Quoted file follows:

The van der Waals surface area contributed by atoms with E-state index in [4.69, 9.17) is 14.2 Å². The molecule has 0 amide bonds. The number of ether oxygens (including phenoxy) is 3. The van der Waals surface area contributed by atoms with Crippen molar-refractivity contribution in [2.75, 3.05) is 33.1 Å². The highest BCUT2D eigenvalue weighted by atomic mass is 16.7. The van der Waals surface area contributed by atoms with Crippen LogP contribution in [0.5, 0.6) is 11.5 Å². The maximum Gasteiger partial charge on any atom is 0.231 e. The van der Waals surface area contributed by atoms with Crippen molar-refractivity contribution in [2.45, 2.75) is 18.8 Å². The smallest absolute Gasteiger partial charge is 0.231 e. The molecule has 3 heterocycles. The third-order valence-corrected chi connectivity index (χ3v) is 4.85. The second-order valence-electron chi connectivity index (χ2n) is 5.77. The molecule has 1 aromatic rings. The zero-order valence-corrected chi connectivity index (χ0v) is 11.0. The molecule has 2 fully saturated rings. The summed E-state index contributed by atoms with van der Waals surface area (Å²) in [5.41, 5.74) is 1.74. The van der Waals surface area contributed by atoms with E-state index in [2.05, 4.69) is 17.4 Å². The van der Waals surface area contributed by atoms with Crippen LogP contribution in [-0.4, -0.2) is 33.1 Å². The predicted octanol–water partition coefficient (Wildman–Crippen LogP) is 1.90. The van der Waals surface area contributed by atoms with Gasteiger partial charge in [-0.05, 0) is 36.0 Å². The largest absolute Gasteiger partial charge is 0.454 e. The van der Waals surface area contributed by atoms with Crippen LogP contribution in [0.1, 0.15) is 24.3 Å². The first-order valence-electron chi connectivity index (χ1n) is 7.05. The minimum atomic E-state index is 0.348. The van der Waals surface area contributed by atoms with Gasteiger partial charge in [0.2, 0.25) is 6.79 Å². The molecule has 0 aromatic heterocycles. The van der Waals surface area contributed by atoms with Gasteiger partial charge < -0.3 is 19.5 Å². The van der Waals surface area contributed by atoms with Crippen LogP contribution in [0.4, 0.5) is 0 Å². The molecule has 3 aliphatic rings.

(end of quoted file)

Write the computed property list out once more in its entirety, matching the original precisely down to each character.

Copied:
The van der Waals surface area contributed by atoms with E-state index in [4.69, 9.17) is 14.2 Å². The molecule has 0 amide bonds. The number of ether oxygens (including phenoxy) is 3. The van der Waals surface area contributed by atoms with Crippen molar-refractivity contribution in [2.75, 3.05) is 33.1 Å². The highest BCUT2D eigenvalue weighted by atomic mass is 16.7. The van der Waals surface area contributed by atoms with Crippen LogP contribution in [0.5, 0.6) is 11.5 Å². The maximum Gasteiger partial charge on any atom is 0.231 e. The van der Waals surface area contributed by atoms with Crippen molar-refractivity contribution in [2.45, 2.75) is 18.8 Å². The smallest absolute Gasteiger partial charge is 0.231 e. The molecule has 3 heterocycles. The third-order valence-corrected chi connectivity index (χ3v) is 4.85. The second-order valence-electron chi connectivity index (χ2n) is 5.77. The molecule has 1 aromatic rings. The zero-order valence-corrected chi connectivity index (χ0v) is 11.0. The molecule has 2 fully saturated rings. The summed E-state index contributed by atoms with van der Waals surface area (Å²) in [5.41, 5.74) is 1.74. The van der Waals surface area contributed by atoms with E-state index in [2.05, 4.69) is 17.4 Å². The van der Waals surface area contributed by atoms with Crippen LogP contribution in [-0.4, -0.2) is 33.1 Å². The predicted octanol–water partition coefficient (Wildman–Crippen LogP) is 1.90. The van der Waals surface area contributed by atoms with Gasteiger partial charge in [-0.05, 0) is 36.0 Å². The largest absolute Gasteiger partial charge is 0.454 e. The van der Waals surface area contributed by atoms with Crippen LogP contribution in [0.1, 0.15) is 24.3 Å². The first-order valence-electron chi connectivity index (χ1n) is 7.05. The minimum atomic E-state index is 0.348. The van der Waals surface area contributed by atoms with Gasteiger partial charge in [0.2, 0.25) is 6.79 Å². The molecule has 0 aromatic heterocycles. The van der Waals surface area contributed by atoms with Gasteiger partial charge < -0.3 is 19.5 Å². The van der Waals surface area contributed by atoms with Crippen LogP contribution in [0.4, 0.5) is 0 Å². The molecule has 3 aliphatic rings.